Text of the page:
professor smartypants

Comments from professor smartypants

Oh come on everyone. Armored is infinitely more ridiculous. Notice how the trailer assumes that armored car drivers are universally known as badasses,like driving an armored car is equivalent to being in a SWAT team or the mafia or a gourmet kitchen. But in reality they're just drivers. Fundamentally they have pretty shitty jobs. The concept is about makes about as much sense as "Lawrence Fishburne is a teller in a bank which holds more than A MILLION dollars." It's like hollywood ran out of groups of cool people doing a really hard job, and now they have to just bullshit us by pretending that boring tasks are glamorous.
+2 |
September 3, 2009 on It Is Difficult To Decide Which Of These Two Movies Has A Dumber Plot Conceit
Before I begin, I swear to God I'm not trolling: I don't see the problem with Soulja Boy. Clearly he's no musical genius, but I kind of his admire to self-produce a single, create a dance craze to accompany it, and promote himself. Soulja Boy is a DIY success story, and I don't wanna shit all over that. And yeah, Crank That is a little annoying, it's also pretty infectious (and a hell of a lot less annoying then this year's lame excuses for summer jams). I get the complaint that Soulja Boy-style disposable "ringtone" rap diminishes hip hop's power as a tool of empowerment, but he's no worse Master P or a whole slew of other shitty mid-90s rappers. And if we have to hate on shitty, commercial rap, why can't we go after people like The Black Eyed Peas who lack Soulja Boy's punk credibility. Also best wishes to Lyric.
+3 |
August 28, 2009 on Let’s Paint, Exercise, And Make Raps On Our Desks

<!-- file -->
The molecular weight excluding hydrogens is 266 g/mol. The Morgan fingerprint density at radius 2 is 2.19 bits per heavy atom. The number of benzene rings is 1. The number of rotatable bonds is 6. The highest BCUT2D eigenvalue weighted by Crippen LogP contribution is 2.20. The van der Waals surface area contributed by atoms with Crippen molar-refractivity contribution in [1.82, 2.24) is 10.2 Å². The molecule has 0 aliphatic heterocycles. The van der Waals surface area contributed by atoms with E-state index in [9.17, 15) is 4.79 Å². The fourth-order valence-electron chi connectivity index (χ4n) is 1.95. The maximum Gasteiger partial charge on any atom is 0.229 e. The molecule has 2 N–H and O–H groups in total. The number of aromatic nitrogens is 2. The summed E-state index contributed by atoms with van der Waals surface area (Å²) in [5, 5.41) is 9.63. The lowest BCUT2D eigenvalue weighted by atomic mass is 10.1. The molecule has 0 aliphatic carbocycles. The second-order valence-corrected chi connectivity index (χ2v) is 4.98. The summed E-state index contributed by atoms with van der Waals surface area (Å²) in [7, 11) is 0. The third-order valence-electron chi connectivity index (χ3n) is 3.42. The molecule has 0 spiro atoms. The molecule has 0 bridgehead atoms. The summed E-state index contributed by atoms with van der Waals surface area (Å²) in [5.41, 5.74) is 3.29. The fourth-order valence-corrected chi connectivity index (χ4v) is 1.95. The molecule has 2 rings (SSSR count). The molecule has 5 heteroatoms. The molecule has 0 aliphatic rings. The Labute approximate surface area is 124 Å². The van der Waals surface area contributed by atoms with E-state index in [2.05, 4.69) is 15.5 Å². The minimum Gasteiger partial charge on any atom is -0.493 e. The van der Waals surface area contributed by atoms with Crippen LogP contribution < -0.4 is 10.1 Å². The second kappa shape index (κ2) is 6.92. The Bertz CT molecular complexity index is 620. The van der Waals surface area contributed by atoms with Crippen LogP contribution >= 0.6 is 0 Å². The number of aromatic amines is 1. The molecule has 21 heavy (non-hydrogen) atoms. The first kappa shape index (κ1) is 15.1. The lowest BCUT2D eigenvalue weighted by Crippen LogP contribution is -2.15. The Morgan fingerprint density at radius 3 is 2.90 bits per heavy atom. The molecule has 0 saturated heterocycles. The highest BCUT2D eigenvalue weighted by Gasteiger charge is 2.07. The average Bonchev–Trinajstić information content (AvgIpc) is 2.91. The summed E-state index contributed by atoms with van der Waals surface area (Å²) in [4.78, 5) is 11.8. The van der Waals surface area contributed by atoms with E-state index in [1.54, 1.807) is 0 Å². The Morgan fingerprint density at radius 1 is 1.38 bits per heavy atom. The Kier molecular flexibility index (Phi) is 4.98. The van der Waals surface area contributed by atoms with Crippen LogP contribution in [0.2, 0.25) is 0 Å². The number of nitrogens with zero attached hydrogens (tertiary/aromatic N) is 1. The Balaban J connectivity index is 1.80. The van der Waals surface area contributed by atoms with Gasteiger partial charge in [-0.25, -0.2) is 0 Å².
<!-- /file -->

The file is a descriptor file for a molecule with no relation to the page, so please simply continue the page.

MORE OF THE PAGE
Alright, I thought this movie was pretty brilliant (and also super academic) and I want to see if anyone buys my interpretation: Basically, it's not a movie about World War II. It's entirely about movies and how film affects and distorts the way we look pretty much everything (but violence and justice especially). So the intended effect of the movie is go get the viewer cheering the heroes torture and slaughter Nazis, and then on the way home question whether we should be cheering at really over the top violence. It's like Funny Games, but less judgmental. And there are all these other situations that explore how characters can't really distinguish between life and the movies: how the British send a film expert to France as a spy, or how Zoller assumes he can win over Shoshanna by acting like a romantic comedy hero, or how Hitler sees a film premier as this really pivotal moment. So the ultimate effect of the movie is to set up all these fantasies and subvert the shit out of them. And then the movie explores how film acts as social glue (in the bar scene where the spy's cover is basically his knowledge of film) or as a weapon (really obvious) or a deadening influence (the Nazis don't hear all the gunshots because the movie they're watching has a bunch of gunshots). So the message of the movie is "here are your fantasies. how do you feel about them?" Now I was talking this over with a friend and he sez based on interviews he's read that Tarantino seems to believe that extreme retributive violence is morally fine, and so the message I'm seeing isn't intentional. But even then the movie's still an interesting study of power fantasies, just an unintentional one. Does anyone buy my theory?
+39 |
August 24, 2009 on The Videogum Movie Club: Inglourious Basterds